01.01.2012 Sex between men – towards better sexual health

New publication: On 1 December the Federal Office of Public Health issued a brochure entitled «Sex unter Männern: Für eine bessere sexuelle Gesundheit 2012» [Sex between men: towards better sexual health 2012]. This brochure reviews the current facts and figures on the HIV epidemic among gay men and other men who have sex with men (MSM). It provides the framework of the strategy set out in the «Urgent Action Plan 2012».

Pictures Sex between men – towards better sexual health

TODO CHRISTIAN

The number of new HIV infections among gay men and other MSM has continuously risen since 2002. This development is the outcome of several factors. On the one hand, a growing number of gay men and other MSM engage in unprotected anal sex with their long-term partner (most of them take an HIV test to exclude an HIV infection) and with their regular casual partners. The growing trust between regular casual partners can cause MSM to stop systematically using condoms. Indeed, the temptation to abandon the condom use naturally arises when regular casual partners are also tested negative for HIV. These multiple relationships of «trust» give rise to a network of individuals who are lulled into a «false» sense of security and engage in unprotected sexual intercourse. It then takes only one newly infected member of this network for the virus to spread rapidly throughout it. One is 20 to 100 times more infectious during the first three months of infection (so called primary HIV infection phase) than during the latent phase. It is then very easy to transmit HIV in this acute phase if the safer sex rules are not respected. On the other hand, the growing effectiveness of antiretroviral treatment and the absence of the threat of death, that had always played a preventive role, have led to a «normalisation» of HIV and its classification as a chronic infection. This process of normalisation has encouraged some gay men and other MSM to stop systematically protecting themselves. Although someone taking effective therapy is highly unlikely to transmit HIV, the beneficial effects of antiretro­viral therapies appear to be offset by the steady increase in risk-taking (i.e. unprotected anal intercourse with several partners). The Federal Office of Public Health (FOPH) has commissioned  the development of a mathematical model that indicates what has driven the HIV epidemic to date and evaluates the various potential scenarios in the future. The results of this model substantiate the hypothesis that treatment – even if instituted very rapidly – is not sufficient to radically reduce the incidence of HIV in this target group. The model also advances the hypotheses that approximately 13% of MSM are unaware of being HIV-positive and are the origin of about 80% of the new infections. MSM are diagnosed an average of two years after their infection, and the number of MSM receiving treatment could almost double in the next ten years unless current prevention activities are adapted.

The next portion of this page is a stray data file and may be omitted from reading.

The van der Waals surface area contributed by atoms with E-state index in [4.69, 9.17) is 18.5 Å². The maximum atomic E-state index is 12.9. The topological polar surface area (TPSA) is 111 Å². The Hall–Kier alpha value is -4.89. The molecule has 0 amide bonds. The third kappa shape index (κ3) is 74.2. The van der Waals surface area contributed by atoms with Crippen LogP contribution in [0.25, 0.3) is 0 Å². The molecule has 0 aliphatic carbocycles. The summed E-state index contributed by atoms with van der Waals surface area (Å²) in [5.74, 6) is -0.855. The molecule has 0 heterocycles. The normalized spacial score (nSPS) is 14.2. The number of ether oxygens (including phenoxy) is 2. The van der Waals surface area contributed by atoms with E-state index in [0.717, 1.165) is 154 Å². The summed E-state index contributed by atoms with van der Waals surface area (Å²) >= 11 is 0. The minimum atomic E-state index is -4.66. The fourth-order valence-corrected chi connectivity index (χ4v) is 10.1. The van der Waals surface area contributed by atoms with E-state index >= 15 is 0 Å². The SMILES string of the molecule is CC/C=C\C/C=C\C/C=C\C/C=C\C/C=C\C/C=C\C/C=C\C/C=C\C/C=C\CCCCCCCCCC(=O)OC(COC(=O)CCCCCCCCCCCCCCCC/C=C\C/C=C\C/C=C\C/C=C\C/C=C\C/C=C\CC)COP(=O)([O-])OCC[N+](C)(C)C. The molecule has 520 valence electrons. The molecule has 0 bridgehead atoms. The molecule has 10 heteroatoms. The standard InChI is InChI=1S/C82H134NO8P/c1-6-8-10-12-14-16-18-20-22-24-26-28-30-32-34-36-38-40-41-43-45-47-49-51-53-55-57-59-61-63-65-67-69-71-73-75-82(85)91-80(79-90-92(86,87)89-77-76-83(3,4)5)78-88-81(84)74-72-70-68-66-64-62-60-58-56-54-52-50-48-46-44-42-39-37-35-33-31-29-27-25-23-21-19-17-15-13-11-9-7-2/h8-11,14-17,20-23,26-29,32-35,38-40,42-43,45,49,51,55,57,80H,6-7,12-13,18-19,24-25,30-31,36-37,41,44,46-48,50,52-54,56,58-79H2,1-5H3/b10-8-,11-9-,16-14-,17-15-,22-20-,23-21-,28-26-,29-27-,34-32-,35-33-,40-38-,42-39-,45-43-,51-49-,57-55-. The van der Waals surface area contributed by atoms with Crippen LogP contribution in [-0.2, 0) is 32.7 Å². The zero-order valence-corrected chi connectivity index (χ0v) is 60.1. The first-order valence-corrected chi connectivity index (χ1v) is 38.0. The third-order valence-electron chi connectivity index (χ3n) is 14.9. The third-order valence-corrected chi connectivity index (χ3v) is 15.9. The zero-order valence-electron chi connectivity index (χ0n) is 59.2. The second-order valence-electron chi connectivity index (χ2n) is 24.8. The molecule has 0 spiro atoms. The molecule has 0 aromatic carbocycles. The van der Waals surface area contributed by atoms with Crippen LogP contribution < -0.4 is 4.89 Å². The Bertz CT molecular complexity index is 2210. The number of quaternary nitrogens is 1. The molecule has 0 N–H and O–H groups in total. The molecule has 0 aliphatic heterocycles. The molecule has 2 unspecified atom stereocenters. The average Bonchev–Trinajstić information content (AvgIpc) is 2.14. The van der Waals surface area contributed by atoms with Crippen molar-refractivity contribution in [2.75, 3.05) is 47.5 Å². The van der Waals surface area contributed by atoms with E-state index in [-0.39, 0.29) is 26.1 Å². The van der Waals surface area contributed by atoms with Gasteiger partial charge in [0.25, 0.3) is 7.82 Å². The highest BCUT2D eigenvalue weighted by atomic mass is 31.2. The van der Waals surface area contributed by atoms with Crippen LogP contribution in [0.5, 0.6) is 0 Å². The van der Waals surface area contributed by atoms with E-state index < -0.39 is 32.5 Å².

Urgent Action Plan 2012
In the light of these findings, the FOPH believes that half the new cases of HIV transmission stem from subjects in the primary infection phase, while a third occur in the latent phase, i.e. when the infected subjects have emerged from the primary infection phase but have not (yet) been tested as positive. The remaining cases of HIV transmission stem from subjects whose infection has been diagnosed. This hypothesis prompted the FOPH to draw up its MSM strategy, «Urgent Action Plan 2012». This strategy encompasses three areas of activity. The first aims to break the chain of primary infections and massively reduce the overall viral load in the gay community. To achieve this goal the FOPH, with the help of its partners, will seek to motivate gay men and other MSM to actively participate for one month each year in lowering their viral load and in reducing the risks associated with the setting in which they engage in sexual contacts. This participation does not necessarily mean the  systematic practice of safer sex. It can also be expressed in other ways, for instance by restricting sexual intercourse exclusively to long-term partners during the action month, by refraining from trips to large cities in Switzerland or elsewhere in Europe where there are gay scenes with a high prevalence of HIV, or by not using drugs that have an influence on risk-taking behaviour, etc. The second area of activity aims at reducing the time between an infection and its diagnosis to twelve months. Gay men and other MSM who are not into a monogamous relationship are  recommended to seek counselling testing at least once a year for HIV, syphilis, gonorrhea, chlamydia and hepatitis. The third area of activity seeks to improve the treatment of HIV-positive subjects and prevent transmission of the virus to long-term and casual sex partners. This area also aims to normalise voluntary information to partners when a sexually transmitted disease is diagnosed so they can receive counselling and testing even in the absence of symptoms.

Contact

Steven Derendinger, Prevention and Promotion Section, steven.derendinger@bag.admin.ch,

Roger Staub, head of Prevention and Promotion Section, roger.staub@bag.admin.ch

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